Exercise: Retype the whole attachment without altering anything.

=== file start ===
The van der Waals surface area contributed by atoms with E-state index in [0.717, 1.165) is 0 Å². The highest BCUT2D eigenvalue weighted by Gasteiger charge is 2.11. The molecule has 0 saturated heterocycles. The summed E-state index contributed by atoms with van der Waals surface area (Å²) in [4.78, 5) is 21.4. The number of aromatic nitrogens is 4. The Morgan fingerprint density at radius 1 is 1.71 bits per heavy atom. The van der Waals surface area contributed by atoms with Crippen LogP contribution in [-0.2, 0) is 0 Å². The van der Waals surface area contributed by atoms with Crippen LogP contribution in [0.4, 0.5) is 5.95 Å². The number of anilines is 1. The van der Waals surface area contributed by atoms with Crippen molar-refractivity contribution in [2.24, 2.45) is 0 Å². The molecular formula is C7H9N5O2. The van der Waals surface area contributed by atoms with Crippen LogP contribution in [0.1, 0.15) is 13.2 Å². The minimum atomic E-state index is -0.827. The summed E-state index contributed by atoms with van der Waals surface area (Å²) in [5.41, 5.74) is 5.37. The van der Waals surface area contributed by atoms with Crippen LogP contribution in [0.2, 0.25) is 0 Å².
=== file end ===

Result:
The van der Waals surface area contributed by atoms with E-state index in [0.717, 1.165) is 0 Å². The highest BCUT2D eigenvalue weighted by Gasteiger charge is 2.11. The molecule has 0 saturated heterocycles. The summed E-state index contributed by atoms with van der Waals surface area (Å²) in [4.78, 5) is 21.4. The number of aromatic nitrogens is 4. The Morgan fingerprint density at radius 1 is 1.71 bits per heavy atom. The van der Waals surface area contributed by atoms with Crippen LogP contribution in [-0.2, 0) is 0 Å². The van der Waals surface area contributed by atoms with Crippen LogP contribution in [0.4, 0.5) is 5.95 Å². The number of anilines is 1. The van der Waals surface area contributed by atoms with Crippen molar-refractivity contribution in [2.24, 2.45) is 0 Å². The molecular formula is C7H9N5O2. The van der Waals surface area contributed by atoms with Crippen LogP contribution in [0.1, 0.15) is 13.2 Å². The minimum atomic E-state index is -0.827. The summed E-state index contributed by atoms with van der Waals surface area (Å²) in [5.41, 5.74) is 5.37. The van der Waals surface area contributed by atoms with Crippen LogP contribution in [0.2, 0.25) is 0 Å².